FEATURE reality on smartphones to deliver new experiences beyond sharing simple video clips and photography we see today. Conceivably entertainment providers are likely to harness the capabilities of 5G to deliver UHD TV and video-ondemand services to mobile, although one could argue the screen resolution of smartphones must improve further to justify the investment. Moreover 5G has the propensity to replace traditional broadcast television services, moving us to an all-IP world, although this threat is still several years away. In the professional entertainment sector, broadcasters are experimenting with 5G connectivity in studio cameras for outside broadcasts and to enhance live sports by broadcasting UHD coverage of the game direct to 8K displays inside stadiums. These are trial programmes today but as investment in the technology continues the applications for 5G will expand alongside.
until 2025 at the earliest. How soon do you think cities will start to adopt 5G technology, and where do you think they will be? The USA, China and South Korea already have commercial 5G networks on air, albeit in select areas of major cities. In Europe, Finland is expected to be one of the first countries to launch 5G. The European Union are seeking to harmonise network frequencies later in 2019. Futuresource aren’t predicting blanket gigabit coverage in 2019, given the challenges of optimally siting masts creating the mmWave infrastructure necessary for the headline-grabbing 10Gbps speeds. But operators are using the mid-range 3.5GHz frequencies to deliver a balance of speed and coverage, so handsets will soon be displaying the “5G service” logo even when performance is broadly equivalent to 4G. What impact do you think 5G will have on the media and entertainment industry? The speed and (ultimate) ubiquity of 5G is likely to enable new commercial opportunities for the media and entertainment industry. It’s probable that social media will be quick to harness the advantages of faster speeds, perhaps harnessing opportunity in augmented and mixed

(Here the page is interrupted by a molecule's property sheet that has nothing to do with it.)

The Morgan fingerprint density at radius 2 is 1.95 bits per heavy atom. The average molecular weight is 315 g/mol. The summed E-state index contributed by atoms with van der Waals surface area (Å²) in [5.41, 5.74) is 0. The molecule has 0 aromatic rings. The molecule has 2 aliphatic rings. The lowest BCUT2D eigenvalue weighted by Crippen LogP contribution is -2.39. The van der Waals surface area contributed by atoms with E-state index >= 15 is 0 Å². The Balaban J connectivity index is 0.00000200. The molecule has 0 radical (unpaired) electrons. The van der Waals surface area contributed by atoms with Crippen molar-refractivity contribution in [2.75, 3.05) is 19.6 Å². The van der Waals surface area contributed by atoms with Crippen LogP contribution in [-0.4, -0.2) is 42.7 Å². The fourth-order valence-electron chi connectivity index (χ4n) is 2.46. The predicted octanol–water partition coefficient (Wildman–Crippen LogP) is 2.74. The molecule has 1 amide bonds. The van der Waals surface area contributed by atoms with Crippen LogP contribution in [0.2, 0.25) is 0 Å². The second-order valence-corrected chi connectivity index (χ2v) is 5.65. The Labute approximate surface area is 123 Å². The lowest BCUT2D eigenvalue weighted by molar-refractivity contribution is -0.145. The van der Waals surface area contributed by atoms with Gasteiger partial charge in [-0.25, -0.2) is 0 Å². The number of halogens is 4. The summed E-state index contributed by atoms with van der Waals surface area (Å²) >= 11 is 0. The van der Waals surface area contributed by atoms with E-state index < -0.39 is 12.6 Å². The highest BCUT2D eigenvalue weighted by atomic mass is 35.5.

Could 5G supersede IP? Telecommunications providers may elect to use 5G to replace fixed-line broadband services, making a switch from fibre to wireless technology dependent upon the relative costs for the upgrade in infrastructure. If this happens, customers will receive a home router with an integrated 5G modem, plus an antenna that can be mounted in a window or on the roof to receive broadband over the 5G network. The mmWave frequencies do not easily penetrate walls or nearby objects so, inside the home, Wi-Fi will continue to be the favoured technology. It’s a combination of IP and 5G that will deliver this opportunity, and we’re already seeing 5G routers with the latest Wi-Fi 6 (802.11ax) standard coming to market that can make this option a reality. How excited do you think consumers are about the arrival of 5G? Clearly there are early-adopters that will have tracked the development of 5G; for those, the release of 5G-capable handsets during 2019 will come as no surprise but they may be disappointed with the patchy coverage available during the early phases of deployment. Meanwhile the wider public are generally unaware of 5G because advertising of the new services hasn’t yet happened. This is likely during late 2019 and early 2020 when 5G networks become operational commercially in cities and smartphones boasting the new 5G technology come to market. n
“In Europe, Finland is expected to be one of the first countries to launch 5G.” SIMON FORREST TVBEUROPE APRIL 2019 | 29
Get ready, coz here is come - 5G